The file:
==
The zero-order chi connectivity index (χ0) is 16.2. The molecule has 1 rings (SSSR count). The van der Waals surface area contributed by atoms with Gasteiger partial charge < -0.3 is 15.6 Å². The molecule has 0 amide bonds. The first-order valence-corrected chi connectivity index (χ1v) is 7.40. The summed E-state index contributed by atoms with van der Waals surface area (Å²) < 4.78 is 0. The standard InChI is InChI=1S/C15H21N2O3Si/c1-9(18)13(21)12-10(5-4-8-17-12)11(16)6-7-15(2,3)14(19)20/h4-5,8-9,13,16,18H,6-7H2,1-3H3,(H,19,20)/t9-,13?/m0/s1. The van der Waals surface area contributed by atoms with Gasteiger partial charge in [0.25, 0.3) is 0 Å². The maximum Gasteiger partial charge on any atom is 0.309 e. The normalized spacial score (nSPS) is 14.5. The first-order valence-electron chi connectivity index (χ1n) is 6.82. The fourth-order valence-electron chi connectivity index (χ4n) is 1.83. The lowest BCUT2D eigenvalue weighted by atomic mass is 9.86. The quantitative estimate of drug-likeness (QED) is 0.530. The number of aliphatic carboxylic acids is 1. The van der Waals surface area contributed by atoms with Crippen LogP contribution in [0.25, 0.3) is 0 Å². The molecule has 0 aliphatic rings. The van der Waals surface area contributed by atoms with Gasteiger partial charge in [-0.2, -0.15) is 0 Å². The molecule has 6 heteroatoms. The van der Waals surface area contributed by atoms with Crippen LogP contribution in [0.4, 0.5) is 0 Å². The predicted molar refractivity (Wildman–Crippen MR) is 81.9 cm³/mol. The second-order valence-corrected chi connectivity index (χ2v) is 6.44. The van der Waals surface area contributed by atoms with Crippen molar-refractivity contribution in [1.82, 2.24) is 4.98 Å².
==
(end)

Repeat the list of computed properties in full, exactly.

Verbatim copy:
The zero-order chi connectivity index (χ0) is 16.2. The molecule has 1 rings (SSSR count). The van der Waals surface area contributed by atoms with Gasteiger partial charge < -0.3 is 15.6 Å². The molecule has 0 amide bonds. The first-order valence-corrected chi connectivity index (χ1v) is 7.40. The summed E-state index contributed by atoms with van der Waals surface area (Å²) < 4.78 is 0. The standard InChI is InChI=1S/C15H21N2O3Si/c1-9(18)13(21)12-10(5-4-8-17-12)11(16)6-7-15(2,3)14(19)20/h4-5,8-9,13,16,18H,6-7H2,1-3H3,(H,19,20)/t9-,13?/m0/s1. The van der Waals surface area contributed by atoms with Gasteiger partial charge in [0.25, 0.3) is 0 Å². The maximum Gasteiger partial charge on any atom is 0.309 e. The normalized spacial score (nSPS) is 14.5. The first-order valence-electron chi connectivity index (χ1n) is 6.82. The fourth-order valence-electron chi connectivity index (χ4n) is 1.83. The lowest BCUT2D eigenvalue weighted by atomic mass is 9.86. The quantitative estimate of drug-likeness (QED) is 0.530. The number of aliphatic carboxylic acids is 1. The van der Waals surface area contributed by atoms with Crippen LogP contribution in [0.25, 0.3) is 0 Å². The molecule has 0 aliphatic rings. The van der Waals surface area contributed by atoms with Gasteiger partial charge in [-0.2, -0.15) is 0 Å². The molecule has 6 heteroatoms. The van der Waals surface area contributed by atoms with Crippen LogP contribution in [0.4, 0.5) is 0 Å². The predicted molar refractivity (Wildman–Crippen MR) is 81.9 cm³/mol. The second-order valence-corrected chi connectivity index (χ2v) is 6.44. The van der Waals surface area contributed by atoms with Crippen molar-refractivity contribution in [1.82, 2.24) is 4.98 Å².